Over the course of this year, I’ve discussed various strategies to protect portfolios from inflation. Here’s the important thing, though: Even if the current bout of inflation does settle down, you’ll still want to maintain some inflation protection in your portfolio. To the extent possible, in fact, investors should try to maintain a portfolio that is diversified in ways that would protect you from as many different types of rainy days as possible.
Expertise. One of my favorite cartoons from The New Yorker features two elderly men sitting side-by-side in easy chairs. Both are reading investment books. Look closely, though, and you’ll see that one of the books is titled The Coming Boom while the other is titled The Coming Bust.
I’ve discussed on several occasions the challenge posed by expertise in economics and finance. Because there are so many variables involved, it’s awfully hard to make accurate predictions. The most notable recent example: Jerome Powell, chairman of the Federal Reserve—perhaps the most informed economist on Earth—was wrong in his assessment of inflation last year.
Powell, like other economists, has taken heat for his inaccurate forecast. But here’s the challenge: As much as we know that predictions are often wrong, we don’t have much alternative. If we ignore experts, then we’re really flying blind. So what should investors do? Author and investor Howard Marks offers one useful solution: Don’t view expert opinion as Gospel. Instead, take it with a grain of salt, just as you might listen to a long-term weather forecast.
More importantly, look at the big picture. In his book Mastering the Market Cycle, Marks acknowledges that it’s difficult to know precisely where the market will go tomorrow or the next day but points out that it is possible to observe, generally, whether the market is very high or very low. And with that information, investors can make reasoned judgments.
Stock-picking. Another topic on which I’ve been a broken record is the difficulty of stock-picking. There’s years of data showing that both professional and individual investors underperform the market, on average. And yet, stock-picking remains alluring. Why is that? The reason, I believe, is because it’s just successful enough—enough of the time—to keep investors interested. Pretty much everyone knows someone who bought Apple or Google or Netflix early on and has happily ridden those gains into bragging rights at family reunions. I call this the brother-in-law effect. How can you combat it? My recommendation: Don’t view the debate over stock-picking in religious terms. Personally, I don’t recommend it, and I don’t do it. But doctors don’t recommend junk food either, and that doesn’t mean you should never, ever touch it. My view: If you want to pick a few stocks—as long as it’s a manageably small slice of your holdings—I wouldn’t worry too much about it. Especially if that helps you better respond to your brother-in-law’s bragging the next time you see him.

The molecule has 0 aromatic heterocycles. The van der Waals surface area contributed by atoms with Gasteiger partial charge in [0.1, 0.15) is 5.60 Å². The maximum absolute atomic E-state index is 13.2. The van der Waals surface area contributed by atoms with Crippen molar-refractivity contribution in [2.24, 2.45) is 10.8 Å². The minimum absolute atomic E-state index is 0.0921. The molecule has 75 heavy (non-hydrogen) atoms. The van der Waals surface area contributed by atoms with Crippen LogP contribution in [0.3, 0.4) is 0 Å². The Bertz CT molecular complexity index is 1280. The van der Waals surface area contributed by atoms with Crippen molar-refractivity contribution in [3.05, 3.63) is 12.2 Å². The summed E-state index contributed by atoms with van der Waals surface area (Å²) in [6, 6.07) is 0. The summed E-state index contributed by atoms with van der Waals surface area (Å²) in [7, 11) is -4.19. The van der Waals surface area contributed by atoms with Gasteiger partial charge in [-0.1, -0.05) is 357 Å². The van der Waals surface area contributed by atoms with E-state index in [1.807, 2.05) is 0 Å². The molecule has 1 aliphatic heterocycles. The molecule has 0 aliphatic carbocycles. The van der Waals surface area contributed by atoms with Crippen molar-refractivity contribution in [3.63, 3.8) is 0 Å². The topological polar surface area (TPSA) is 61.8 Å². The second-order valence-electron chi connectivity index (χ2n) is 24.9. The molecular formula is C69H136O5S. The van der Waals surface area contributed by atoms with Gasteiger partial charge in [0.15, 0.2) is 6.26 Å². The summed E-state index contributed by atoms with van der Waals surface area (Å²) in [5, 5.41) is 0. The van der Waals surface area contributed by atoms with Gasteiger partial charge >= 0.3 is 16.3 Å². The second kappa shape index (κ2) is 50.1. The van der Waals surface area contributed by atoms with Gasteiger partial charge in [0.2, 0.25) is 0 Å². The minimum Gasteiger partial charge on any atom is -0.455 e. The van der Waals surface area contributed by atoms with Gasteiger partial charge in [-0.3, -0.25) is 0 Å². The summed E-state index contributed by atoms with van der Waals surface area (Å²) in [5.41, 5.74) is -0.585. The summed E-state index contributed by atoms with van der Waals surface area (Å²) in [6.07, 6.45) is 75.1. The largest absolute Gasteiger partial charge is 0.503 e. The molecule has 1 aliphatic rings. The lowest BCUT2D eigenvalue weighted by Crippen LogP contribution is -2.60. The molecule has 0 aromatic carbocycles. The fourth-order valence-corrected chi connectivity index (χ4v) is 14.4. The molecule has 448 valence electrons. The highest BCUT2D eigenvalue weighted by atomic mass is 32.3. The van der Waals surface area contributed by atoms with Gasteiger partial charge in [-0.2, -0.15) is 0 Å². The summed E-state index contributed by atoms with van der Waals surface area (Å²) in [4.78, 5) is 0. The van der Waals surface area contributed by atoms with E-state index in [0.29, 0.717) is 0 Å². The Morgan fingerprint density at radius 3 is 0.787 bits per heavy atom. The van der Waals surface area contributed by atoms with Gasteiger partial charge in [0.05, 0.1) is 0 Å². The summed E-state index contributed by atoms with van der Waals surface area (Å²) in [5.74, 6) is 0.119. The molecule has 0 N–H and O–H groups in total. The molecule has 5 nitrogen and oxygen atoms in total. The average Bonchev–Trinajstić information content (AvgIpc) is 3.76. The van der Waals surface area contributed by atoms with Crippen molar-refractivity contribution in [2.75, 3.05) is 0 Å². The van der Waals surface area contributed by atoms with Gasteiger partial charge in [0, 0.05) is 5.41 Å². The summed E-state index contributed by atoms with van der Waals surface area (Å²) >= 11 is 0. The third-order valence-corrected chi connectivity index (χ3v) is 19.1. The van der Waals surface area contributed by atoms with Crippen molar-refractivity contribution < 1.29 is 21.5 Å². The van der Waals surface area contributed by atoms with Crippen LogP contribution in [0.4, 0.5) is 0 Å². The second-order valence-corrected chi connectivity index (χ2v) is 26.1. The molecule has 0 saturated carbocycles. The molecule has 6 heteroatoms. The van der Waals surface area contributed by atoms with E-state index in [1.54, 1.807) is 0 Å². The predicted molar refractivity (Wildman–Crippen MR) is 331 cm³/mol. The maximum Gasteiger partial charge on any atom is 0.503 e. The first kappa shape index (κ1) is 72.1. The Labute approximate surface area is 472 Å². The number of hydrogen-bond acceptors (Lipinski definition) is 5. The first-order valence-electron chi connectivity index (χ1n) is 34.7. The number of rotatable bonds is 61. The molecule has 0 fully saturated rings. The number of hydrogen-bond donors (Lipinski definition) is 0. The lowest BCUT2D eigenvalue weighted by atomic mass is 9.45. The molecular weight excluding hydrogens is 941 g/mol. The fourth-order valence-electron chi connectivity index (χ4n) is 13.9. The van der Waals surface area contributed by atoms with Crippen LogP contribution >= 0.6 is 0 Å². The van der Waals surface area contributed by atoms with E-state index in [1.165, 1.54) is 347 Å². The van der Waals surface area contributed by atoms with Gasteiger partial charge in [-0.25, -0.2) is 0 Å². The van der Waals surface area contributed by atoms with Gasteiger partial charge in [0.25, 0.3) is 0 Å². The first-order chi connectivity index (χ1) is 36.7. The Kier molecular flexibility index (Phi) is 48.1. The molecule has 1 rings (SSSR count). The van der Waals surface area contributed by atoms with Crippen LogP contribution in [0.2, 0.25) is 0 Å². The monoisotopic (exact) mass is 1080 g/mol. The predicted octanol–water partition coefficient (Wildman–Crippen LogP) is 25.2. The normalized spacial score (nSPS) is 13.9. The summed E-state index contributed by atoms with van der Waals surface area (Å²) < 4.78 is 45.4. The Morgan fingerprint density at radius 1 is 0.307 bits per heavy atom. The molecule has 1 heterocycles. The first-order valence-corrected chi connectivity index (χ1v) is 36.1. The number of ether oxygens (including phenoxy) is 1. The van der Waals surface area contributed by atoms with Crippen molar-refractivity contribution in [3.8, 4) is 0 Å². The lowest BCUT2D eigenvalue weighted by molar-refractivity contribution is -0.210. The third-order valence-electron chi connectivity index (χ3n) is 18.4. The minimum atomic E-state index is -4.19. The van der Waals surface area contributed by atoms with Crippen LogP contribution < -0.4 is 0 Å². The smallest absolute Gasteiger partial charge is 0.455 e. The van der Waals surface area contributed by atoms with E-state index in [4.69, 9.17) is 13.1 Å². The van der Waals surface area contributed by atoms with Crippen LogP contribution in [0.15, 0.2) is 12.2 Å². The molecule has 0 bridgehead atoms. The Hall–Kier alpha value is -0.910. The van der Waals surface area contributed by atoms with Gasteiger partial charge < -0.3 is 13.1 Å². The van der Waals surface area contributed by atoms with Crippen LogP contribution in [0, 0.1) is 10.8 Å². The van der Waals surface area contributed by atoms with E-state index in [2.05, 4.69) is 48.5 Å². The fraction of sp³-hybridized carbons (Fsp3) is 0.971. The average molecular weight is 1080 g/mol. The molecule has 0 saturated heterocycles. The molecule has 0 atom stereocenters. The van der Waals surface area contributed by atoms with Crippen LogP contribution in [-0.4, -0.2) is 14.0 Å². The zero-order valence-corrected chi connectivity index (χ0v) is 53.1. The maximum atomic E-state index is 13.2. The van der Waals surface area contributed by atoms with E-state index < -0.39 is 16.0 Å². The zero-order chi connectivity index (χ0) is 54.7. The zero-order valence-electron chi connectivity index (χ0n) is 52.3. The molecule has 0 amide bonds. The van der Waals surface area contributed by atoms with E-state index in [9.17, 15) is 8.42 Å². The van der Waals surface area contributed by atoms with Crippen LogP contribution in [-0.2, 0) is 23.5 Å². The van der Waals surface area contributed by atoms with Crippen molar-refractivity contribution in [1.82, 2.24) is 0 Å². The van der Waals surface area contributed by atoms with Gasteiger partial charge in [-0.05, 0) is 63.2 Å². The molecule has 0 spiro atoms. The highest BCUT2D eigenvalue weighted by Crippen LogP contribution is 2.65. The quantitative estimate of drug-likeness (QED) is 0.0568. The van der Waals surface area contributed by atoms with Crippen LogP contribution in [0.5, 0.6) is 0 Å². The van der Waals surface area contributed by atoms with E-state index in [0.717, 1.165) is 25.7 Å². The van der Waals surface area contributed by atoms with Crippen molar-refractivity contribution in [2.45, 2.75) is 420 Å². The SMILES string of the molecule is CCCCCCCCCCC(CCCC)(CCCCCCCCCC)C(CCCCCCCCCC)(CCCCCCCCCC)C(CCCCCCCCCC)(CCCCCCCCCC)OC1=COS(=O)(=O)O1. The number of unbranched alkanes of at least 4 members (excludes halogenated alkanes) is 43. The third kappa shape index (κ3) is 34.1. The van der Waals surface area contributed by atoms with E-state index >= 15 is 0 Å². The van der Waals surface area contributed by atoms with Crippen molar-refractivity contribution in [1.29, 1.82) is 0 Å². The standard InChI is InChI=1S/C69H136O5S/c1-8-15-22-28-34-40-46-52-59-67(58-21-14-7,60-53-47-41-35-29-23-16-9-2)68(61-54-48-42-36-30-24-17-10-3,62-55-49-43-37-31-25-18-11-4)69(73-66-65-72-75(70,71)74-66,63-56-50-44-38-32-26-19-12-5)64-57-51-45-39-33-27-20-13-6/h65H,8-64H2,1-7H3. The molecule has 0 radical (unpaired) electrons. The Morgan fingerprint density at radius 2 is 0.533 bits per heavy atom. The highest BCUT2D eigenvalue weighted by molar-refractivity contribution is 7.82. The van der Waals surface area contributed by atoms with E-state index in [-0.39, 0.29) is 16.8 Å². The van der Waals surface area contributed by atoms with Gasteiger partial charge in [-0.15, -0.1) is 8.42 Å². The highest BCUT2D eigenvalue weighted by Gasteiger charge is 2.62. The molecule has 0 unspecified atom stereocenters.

Investment frauds. No discussion of 2022 would be complete without a discussion of the defunct crypto exchange FTX and its founder, Sam Bankman-Fried. What can investors learn from this episode? Warren Buffett has this saying: “It’s only when the tide goes out that you discover who isn’t wearing a bathing suit.” In more formal, academic terms, there is an idea in finance called the Kindleberger-Minsky theory. One of the key ideas is that markets go through cycles, and during bull markets, investment frauds tend to thrive. That’s because it’s easier to cover up something like a Ponzi scheme when the market is rising. It’s only when the market drops that fraudsters are exposed—because lower asset prices make it more difficult for them to paper over their theft. That’s why Madoff’s fraud only came to light at the end of 2008, when the market dropped. And that’s why the scheme at FTX only came to light this year, after bitcoin had dropped 70%. The lesson: As an individual investor, you should always be wary of things that are new and untested. But you should be especially careful when the market is strong, and everything looks perfect. Counterintuitively, that’s when risk levels are highest.